You already know February is the shortest month of the year, but it gives us a lot to celebrate. You may already be enjoying Black History Month or gearing up for a date with your significant other on the 14th, but February also brings us American Heart Month.
Heart disease is the number one leading cause of death for adults in the United States. On top of that fact, African Americans have a greater risk of developing heart disease. To help reduce your chances of heart disease and other serious health conditions, here are the risk factors to know.
High Blood Pressure
High blood pressure affects more than 40% of African Americans, and there are several reasons for this. For some, it’s genetic – something that they have to deal with their entire life. For others though, high blood pressure, also known as hypertension, is caused by environmental factors that can be controlled. For example, if you smoke, eat a diet high in sodium or saturated fats, lead a stressful lifestyle, have diabetes, or are overweight, your chances of high blood pressure are much higher. Unfortunately, so is your risk of heart disease.
Because of the health risks caused by high blood pressure, it’s important to make maintenance a priority. Quitting smoking or starting a regular workout routine can be a great way to begin lowering your blood pressure. On top of that, experts from the National Heart, Lung, and Blood Institute recommend following the DASH (Dietary Approaches to Stop Hypertension) diet. The DASH diet encourages lean meats, whole grains, and plenty of fruits and vegetables. Keeping an eye on sodium levels can make this diet even more effective in lowering your blood pressure.
According to the CDC, more than one-third of the American population is considered obese. African American adults are 1.5 times more likely to be obese than white Americans. This fact alone is a significant reason for the higher rate of heart disease in black communities.
To combat America’s obesity epidemic, it’s important to make a commitment to an exercise program and a healthy diet, and American Heart Month is a great time to start! An exercise program can be as simple as taking daily walks; to make it a social activity, consider walking or running with a friend or neighbor. You can also utilize technology to work out. There are many free apps and videos online that provide workouts with directions and tips for beginners.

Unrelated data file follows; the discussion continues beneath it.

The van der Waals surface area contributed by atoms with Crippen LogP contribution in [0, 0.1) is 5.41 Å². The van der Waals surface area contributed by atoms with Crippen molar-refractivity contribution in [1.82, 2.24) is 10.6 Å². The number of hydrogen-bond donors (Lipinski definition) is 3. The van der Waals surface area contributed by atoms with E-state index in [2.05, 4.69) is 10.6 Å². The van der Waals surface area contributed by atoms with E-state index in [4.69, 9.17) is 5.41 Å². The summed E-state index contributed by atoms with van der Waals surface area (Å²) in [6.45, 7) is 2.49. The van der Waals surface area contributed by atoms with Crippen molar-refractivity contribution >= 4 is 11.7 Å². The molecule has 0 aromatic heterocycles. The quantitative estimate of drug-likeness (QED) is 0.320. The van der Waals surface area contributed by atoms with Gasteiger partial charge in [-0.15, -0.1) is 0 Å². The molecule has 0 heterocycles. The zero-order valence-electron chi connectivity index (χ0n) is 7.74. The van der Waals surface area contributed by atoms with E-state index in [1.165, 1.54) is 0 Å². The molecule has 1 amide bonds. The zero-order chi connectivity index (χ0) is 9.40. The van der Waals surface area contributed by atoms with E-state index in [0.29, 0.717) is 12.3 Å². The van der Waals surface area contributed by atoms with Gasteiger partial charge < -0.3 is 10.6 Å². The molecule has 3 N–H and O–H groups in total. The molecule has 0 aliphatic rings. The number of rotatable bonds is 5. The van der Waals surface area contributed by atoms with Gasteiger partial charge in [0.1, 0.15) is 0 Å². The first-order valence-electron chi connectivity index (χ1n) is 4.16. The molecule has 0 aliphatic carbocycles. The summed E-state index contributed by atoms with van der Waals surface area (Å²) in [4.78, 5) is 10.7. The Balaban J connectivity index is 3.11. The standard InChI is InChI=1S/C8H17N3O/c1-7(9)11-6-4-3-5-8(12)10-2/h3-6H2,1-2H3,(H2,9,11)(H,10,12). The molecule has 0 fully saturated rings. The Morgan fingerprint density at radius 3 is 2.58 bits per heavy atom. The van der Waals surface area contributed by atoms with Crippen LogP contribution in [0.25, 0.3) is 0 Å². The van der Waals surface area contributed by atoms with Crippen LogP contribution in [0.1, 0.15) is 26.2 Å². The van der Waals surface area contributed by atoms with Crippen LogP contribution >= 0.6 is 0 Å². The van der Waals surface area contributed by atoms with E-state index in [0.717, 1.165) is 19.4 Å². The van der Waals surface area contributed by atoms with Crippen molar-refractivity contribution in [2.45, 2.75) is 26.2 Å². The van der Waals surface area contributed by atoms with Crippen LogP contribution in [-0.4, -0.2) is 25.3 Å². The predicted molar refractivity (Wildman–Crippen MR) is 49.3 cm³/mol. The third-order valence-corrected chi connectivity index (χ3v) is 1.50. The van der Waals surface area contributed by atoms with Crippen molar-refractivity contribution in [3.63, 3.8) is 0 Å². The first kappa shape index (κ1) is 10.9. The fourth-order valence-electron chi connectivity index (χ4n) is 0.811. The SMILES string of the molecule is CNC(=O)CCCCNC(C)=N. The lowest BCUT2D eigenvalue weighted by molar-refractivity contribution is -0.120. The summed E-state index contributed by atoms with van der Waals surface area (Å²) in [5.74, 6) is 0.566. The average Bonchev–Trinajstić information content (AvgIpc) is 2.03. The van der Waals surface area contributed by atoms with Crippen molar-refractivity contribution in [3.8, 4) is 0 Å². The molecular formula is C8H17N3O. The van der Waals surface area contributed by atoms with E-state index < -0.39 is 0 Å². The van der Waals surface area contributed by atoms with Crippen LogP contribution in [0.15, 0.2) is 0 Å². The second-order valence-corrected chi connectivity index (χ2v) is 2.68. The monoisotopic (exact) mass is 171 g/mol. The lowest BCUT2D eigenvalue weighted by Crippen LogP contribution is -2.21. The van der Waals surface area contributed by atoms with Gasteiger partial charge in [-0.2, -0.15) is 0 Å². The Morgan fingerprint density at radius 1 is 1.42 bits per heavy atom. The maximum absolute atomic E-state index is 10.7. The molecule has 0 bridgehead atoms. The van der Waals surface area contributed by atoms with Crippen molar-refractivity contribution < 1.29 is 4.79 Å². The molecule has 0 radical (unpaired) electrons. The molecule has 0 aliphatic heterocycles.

As you then think about healthy eating, start by removing foods and beverages in your diet that lack a significant amount of nutrients. These foods offer few nutritional benefits and generally don’t fill you up. Try, instead, to add more fruits, vegetables, lean meats and whole grains to your diet. These small lifestyle changes can make a tremendous impact on your weight loss and health overall.
You might already be aware of the fact that African Americans are more likely to have diabetes or prediabetes (where a person has high blood sugar levels, but not high enough to be deemed a diabetic). According to the American Diabetes Association, “The risk of diabetes is 77% higher among African Americans than among non-Hispanic white Americans.” Did you know, however, that a person with type 2 diabetes is two to four times more likely to develop heart disease than someone without?
Because of this added risk, it is even more critical for someone with type 2 diabetes to take care of their symptoms. It is recommended that type 2 diabetics closely monitor their blood glucose levels, utilize insulin therapy regularly, maintain an exercise regimen, and follow a healthy diet. One of the best nutrition tools available to diabetics is the glycemic index which ranks food based on its effect on a person’s blood sugar levels. A balance between foods that raise and lower blood sugar levels is key to a healthy treatment of diabetes symptoms.
High cholesterol affects millions of Americans, and while Black Americans have a slightly lower risk for high cholesterol than white Americans, high cholesterol is still something to be aware of and take precautions against. Doctors may prescribe medications like statins to control high cholesterol, or as a secondary treatment for plaque buildup in the arteries caused by cholesterol, blood thinners may be prescribed. It’s important to note these medications both come with their own risks. Statins have been known to cause memory impairment, muscle and liver damage, and increase a person’s risk for diabetes. Blood thinners can cause severe bleeding or even death. This has been seen most recently in the case of the anticoagulant Xarelto which was sold without an antidote and caused thousands of injuries and fatalities.
Rather than put yourself at risk for any of these adverse side effects from medication, a simple change in diet can make a big impact in lowering a person’s cholesterol. Researchers from Harvard Medical School conducted a study and found that by reducing the saturated and trans fat, refined grains and sugars consumed, a person could naturally lower their high cholesterol. Some foods to consider adding to your diet to control high cholesterol include whole grains like bran and oats, beans, nuts, avocados, fatty fish, apples, and citrus fruits. And if you don’t know your numbers, it’s important to ask!
Take time this February to talk to your doctor about your personal risks for heart disease. Make a game plan to add healthier habits to your lifestyle, and then go share your new-found topic with family and friends. Prevention and awareness is key to fighting this dangerous disease.